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The Honors Of Open Source

I just found out that a high-profile web application was using one of my open source libraries. This post reflects on what led there and what happened next…

I started working on URI.js in December 2011. I initially built the thing to demonstrate to @codepo8 and @paul_irish what I wanted their browsers to provide natively. This was sparked by a panel discussion we had with @smashingmag.

The project got way more attention than I had thought a dumb string manipulation utility ever could. People kept filing bugs and sending pull requests - so I kept working on it. For some weird reason URI.js averaged at one release per month. But I never really used the library myself. At least not to an extent that would warrant maintaining it.

Initially I thought writing this library may help forging some native solution - but other than @annevk working on the URL specification not much has happened since. URIs are a mess - a freaking nightmare, actually. That's one of the reasons the seemingly simple problem of URIs has not yet been resolved properly.

I developed a love/hate relationship with my library. On the one hand it was the most thoroughly tested and feature-packed JavaScript URI library out there - something I was proud of. On the other hand even the core of the beast came at heavy 7KB when minified and gzipped - 13KB if you included all the standard extensions. For comparison jQuery weighs 32K - dealing with a whole lot more than just URIs. This is something I'm ashamed of - wasting precious memory for something as dumb as working with URIs. It's something the web environment should've done for us from the get go, but didn't, so we're stuck with throwing a lot of JavaScript at the problem.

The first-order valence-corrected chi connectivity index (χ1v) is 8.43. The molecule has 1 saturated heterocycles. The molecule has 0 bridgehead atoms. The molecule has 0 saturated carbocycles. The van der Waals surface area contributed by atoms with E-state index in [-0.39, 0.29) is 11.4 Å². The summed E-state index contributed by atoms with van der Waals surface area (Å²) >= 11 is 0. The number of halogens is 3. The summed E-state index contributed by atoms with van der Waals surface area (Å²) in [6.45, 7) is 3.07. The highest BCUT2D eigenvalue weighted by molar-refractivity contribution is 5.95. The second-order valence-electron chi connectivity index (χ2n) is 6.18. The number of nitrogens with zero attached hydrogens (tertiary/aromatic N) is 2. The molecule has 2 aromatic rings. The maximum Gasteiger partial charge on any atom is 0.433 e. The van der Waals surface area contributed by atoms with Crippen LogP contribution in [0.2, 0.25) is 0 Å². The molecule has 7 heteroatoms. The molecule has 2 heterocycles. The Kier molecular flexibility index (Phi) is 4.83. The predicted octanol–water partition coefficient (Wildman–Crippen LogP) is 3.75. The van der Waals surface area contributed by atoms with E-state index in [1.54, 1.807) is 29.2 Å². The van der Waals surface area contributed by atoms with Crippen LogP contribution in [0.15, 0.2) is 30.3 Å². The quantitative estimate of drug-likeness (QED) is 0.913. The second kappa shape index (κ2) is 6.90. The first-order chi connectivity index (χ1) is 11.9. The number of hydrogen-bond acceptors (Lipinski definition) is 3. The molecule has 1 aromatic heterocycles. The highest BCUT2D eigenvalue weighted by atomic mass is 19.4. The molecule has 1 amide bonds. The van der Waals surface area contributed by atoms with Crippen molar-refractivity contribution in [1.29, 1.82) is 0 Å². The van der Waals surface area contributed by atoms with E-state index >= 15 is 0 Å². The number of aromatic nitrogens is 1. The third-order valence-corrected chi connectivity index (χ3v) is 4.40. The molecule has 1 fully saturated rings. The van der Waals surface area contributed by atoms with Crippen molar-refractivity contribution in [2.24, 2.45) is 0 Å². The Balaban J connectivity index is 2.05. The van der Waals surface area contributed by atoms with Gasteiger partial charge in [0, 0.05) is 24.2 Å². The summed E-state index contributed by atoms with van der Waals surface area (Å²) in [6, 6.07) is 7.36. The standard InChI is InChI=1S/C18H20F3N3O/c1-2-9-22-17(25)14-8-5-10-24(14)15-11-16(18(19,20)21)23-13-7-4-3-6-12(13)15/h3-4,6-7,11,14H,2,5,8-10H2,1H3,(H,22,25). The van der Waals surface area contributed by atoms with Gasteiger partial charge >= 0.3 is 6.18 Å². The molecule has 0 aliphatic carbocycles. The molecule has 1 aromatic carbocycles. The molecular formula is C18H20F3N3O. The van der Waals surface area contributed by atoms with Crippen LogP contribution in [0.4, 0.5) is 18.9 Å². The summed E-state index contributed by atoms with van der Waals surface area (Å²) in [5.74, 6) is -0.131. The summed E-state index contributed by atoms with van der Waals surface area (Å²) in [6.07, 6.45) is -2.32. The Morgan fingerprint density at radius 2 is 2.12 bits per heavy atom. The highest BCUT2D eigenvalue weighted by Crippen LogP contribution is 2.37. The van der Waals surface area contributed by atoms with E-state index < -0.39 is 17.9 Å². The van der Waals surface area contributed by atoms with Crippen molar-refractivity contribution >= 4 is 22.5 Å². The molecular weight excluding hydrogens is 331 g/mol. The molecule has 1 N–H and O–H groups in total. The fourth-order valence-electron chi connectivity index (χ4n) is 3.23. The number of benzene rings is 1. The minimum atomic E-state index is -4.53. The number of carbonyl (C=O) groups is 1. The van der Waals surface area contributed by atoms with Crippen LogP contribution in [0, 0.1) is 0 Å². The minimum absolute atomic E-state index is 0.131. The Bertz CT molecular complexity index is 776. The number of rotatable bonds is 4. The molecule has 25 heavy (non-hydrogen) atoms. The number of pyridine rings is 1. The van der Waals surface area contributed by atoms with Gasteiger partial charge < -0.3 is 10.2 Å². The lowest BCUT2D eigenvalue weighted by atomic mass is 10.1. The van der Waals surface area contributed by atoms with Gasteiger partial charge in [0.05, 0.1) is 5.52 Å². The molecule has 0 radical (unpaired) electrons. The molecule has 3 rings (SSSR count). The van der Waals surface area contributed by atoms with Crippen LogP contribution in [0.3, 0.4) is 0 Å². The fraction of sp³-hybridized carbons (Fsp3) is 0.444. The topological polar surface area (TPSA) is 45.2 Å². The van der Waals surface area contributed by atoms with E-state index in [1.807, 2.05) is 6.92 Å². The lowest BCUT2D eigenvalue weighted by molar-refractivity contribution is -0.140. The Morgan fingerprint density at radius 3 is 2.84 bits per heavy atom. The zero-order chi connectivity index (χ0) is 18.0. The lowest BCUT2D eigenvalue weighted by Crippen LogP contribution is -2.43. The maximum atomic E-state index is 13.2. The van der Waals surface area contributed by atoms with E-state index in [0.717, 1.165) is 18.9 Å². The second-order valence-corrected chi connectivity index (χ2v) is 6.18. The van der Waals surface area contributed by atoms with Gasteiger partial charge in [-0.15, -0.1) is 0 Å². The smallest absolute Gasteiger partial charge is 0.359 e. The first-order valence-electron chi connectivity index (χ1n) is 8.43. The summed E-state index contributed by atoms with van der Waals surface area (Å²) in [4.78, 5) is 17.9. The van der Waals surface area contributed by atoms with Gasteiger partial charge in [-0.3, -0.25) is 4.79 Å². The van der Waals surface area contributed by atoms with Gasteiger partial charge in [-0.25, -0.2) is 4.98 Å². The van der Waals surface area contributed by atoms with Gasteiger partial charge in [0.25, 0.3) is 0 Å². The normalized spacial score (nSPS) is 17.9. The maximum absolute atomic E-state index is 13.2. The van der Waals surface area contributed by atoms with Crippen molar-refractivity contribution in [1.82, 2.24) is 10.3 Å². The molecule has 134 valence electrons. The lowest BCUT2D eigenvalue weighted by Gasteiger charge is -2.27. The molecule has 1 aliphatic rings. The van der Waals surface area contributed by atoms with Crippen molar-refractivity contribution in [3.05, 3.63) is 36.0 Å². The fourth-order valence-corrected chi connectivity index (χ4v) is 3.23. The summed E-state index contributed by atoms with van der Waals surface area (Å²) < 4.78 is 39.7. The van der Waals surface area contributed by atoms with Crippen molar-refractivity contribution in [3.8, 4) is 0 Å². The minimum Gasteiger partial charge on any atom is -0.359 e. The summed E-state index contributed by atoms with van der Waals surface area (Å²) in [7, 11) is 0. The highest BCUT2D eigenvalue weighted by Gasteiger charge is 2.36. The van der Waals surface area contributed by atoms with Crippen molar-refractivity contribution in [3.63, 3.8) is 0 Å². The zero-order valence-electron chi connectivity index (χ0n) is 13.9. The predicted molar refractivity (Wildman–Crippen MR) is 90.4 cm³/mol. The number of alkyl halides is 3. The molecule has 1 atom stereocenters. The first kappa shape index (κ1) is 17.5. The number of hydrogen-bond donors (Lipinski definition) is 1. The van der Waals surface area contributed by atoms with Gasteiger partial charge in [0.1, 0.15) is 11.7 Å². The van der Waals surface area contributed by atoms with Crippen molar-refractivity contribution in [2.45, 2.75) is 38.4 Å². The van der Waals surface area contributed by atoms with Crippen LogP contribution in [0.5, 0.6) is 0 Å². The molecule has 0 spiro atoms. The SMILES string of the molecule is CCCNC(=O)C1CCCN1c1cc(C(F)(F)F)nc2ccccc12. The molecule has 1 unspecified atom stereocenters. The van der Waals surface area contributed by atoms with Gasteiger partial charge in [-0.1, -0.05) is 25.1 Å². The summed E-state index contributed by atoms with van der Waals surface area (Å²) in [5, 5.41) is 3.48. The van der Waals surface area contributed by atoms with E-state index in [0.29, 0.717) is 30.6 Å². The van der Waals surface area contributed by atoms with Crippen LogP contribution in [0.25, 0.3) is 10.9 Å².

Although my ego wanted to know who was using URI.js and for what they were using it, I never dared to ask. In the end I was just happy about having contributed to the web, no matter who (if anyone) profited from my labor. That kind of changed when I stumbled across this tweet:

Wait. What? iCloud, Apple's web app for its cloud storage, was using URI.js? What on earth…? I confirmed URI.js being present and my heart stopped beating. I have no idea why that happened. In that moment I felt both honored and shocked. Honored that a high profile app such as iCloud would use my stuff. Horrified that my code might break their app. They've got tons of traffic - and Apple isn't exactly known for creating bullshit.

I had a closer look at the code and (through testing for fixed bugs, as there is no version attribute) realized they were running version 1.6.2 - released May 19th 2012. WAT? It is August 2013, the current version is 1.11.2. They also added two methods baseEquals() and sortQuery() - without sending a pull request.

Sarcastic Applause

I'm still honored that they use my code. I'm annoyed that it's a year-old version. I'm not happy with them not having contributed their changes.


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Zach Leatherman on :

Zach LeathermanI thought it would be fun to make a Chrome Extension that simply scans for the existence of a user-defined set of JS variables and alerts you to their presence. Your story reminded me of it.

I was going to call it Vanity.JS.

Do you know if something like that already exists?

Lars on :

LarsI only know about Chrome Sniffer, but I don't think that you can add custom checks through the GUI

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